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Rex Ryan could come up big in his second time around

Head coach Rex Ryan of the New York

Head coach Rex Ryan of the New York Jets looks on before a game against the New England Patriots at MetLife Stadium on Dec. 21, 2014 in East Rutherford, N.J. Credit: Getty Images / Jeff Zelevansky

A few minutes after coaching his final game with the Jets and a day before he would find out officially that he was being fired, Rex Ryan was asked about his situation.

"Just understand that I'm not afraid of anything," Ryan said shortly after the Jets' season-ending 37-24 win over the Dolphins at Sun Life Stadium, an expression of defiance flashing across his face. "I'm not afraid of what lies ahead, I can tell you that."

As it turned out, Ryan indeed had no reason to be concerned about his future. Within a matter of days, he has gone from being fired by the Jets to being the hottest head-coaching candidate on the open market. It would be a major upset if Ryan doesn't land one of the jobs available in the current hiring cycle.

Ryan, who has not commented about his next move since being fired by the Jets on Monday morning, has drawn serious interest from the Falcons, who fired Mike Smith, and the 49ers, who parted ways with Jim Harbaugh. has reported that Ryan will meet with the 49ers on Sunday.

There is interest in Buffalo, too; Doug Marrone opted out of his contract and now is a target of the Jets. And there is support among many fans in Chicago for Ryan to take over a dysfunctional Bears team and coach in the city where his father, Buddy, was the celebrated defensive coordinator of the 1985 Bears, considered one of the best teams of all time.

Though Ryan is hot, it doesn't mean the Jets were wrong for firing him. After a 4-12 season -- his fourth straight non-winning record -- it was time to make a change. Just as it was for the Eagles in 2012 when they went 4-12 and parted ways with Andy Reid. But in a league in which second chances are routinely given to head coaches whose time runs out for one team, Ryan is about to be the latest participant in that trend.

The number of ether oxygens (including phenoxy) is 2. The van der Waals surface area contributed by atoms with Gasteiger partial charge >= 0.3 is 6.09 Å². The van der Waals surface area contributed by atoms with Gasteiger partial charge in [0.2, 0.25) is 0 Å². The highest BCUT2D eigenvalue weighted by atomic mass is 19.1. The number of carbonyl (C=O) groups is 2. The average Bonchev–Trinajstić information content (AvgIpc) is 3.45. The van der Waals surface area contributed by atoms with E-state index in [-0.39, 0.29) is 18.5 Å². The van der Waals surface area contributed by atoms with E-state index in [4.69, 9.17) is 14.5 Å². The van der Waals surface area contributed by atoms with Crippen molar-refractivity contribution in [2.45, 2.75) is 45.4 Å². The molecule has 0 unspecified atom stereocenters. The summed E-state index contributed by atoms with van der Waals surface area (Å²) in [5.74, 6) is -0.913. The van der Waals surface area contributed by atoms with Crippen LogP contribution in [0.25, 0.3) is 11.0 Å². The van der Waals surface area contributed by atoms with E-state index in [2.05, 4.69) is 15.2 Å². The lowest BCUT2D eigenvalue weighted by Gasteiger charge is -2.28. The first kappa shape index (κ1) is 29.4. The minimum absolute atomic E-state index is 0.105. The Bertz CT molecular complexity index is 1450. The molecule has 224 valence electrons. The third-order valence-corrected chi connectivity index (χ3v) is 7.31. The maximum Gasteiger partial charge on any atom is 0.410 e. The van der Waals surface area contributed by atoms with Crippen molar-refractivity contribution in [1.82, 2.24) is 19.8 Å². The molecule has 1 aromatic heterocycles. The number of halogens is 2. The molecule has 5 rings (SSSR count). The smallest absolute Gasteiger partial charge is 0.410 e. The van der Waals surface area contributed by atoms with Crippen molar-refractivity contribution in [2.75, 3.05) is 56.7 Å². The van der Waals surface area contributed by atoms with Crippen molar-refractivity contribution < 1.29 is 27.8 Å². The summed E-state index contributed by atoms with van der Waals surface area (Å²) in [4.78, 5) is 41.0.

Perhaps the ultimate example of this phenomenon is Patriots coach Bill Belichick, who was fired by the Browns after the 1995 season and landed with the Patriots in 2000. Belichick has since gone on to one of the greatest head-coaching careers in NFL history and no doubt will be a first-ballot Hall of Famer.

The only man to beat Belichick in the Super Bowl -- twice -- also got a second chance as a head coach. Tom Coughlin was fired by the Jaguars after the 2002 season, spent a year out of football and emerged as the Giants' choice to replace Jim Fassel in 2004. Coughlin has won two Super Bowl titles -- both against Belichick's Patriots -- and will enter his 12th season with the Giants in 2015.

John Fox presided over the 2-14 Panthers in 2010 and was fired by team owner Jerry Richardson. But Broncos director of football operations John Elway realized Fox was a victim of circumstances toward the end of his run in Carolina and hired him in 2011. Fox has won four straight division titles and coached in last year's Super Bowl. Sure, it helps to have Peyton Manning as your quarterback, but Fox has proved himself as a capable leader justifying Elway's faith.

Pete Carroll became the first coach in NFL history to be fired twice and then win a Super Bowl. Carroll, who was fired by the Jets after the 1994 season and by the Patriots after the 1999 season, led the Seahawks to victory over Fox's Broncos in last season's Super Bowl.

And Reid, who was hired by the Chiefs after being fired by the Eagles, presided over a stunning turnaround in 2013, rallying a team that had gone 2-14 the year before to an 11-5 record and a playoff berth.

But the second-chance theory doesn't always work.

Herman Edwards lasted five seasons with the Jets, going to the playoffs three times, and was about to be fired after the 2005 season. But the Chiefs had interest in Edwards and sent a fourth-round draft pick to the Jets to essentially trade for the coach. Edwards went to the playoffs in his first season after Dick Vermeil's retirement but went a combined 6-26 his next two years and was fired after the 2008 season.

Another former Jets coach who failed on his second go-round was Eric Mangini. He was fired by the Jets after the 2008 season and hired by the Browns the following year. Mangini went 10-22 in two seasons in Cleveland before being fired.

Ryan's odds seem much better, especially with the opportunities he now has.

Atlanta could be a great landing place. The Falcons are desperate for improvement on defense, and Ryan's expertise is just what they need. With quarterback Matt Ryan and receiver Julio Jones already on board, Rex Ryan would enjoy an immediate -- and an immense -- upgrade on offense.

The 49ers also are attractive, but the quarterback situation is a bit more complicated. Colin Kaepernick has plenty of raw talent, but he needs the kind of handling that Ryan might not be capable of offering, given his history of "developing'' quarterbacks with the Jets.

The Bills also are interested in Ryan, but they have big-time problems at quarterback after EJ Manuel failed to develop adequately his first two seasons. There's a much better fit in Atlanta, not to mention a bigger market for Ryan to show off his big personality.

Ryan was right about not being afraid of what's ahead. The rest of his coaching career looks awfully promising right now.

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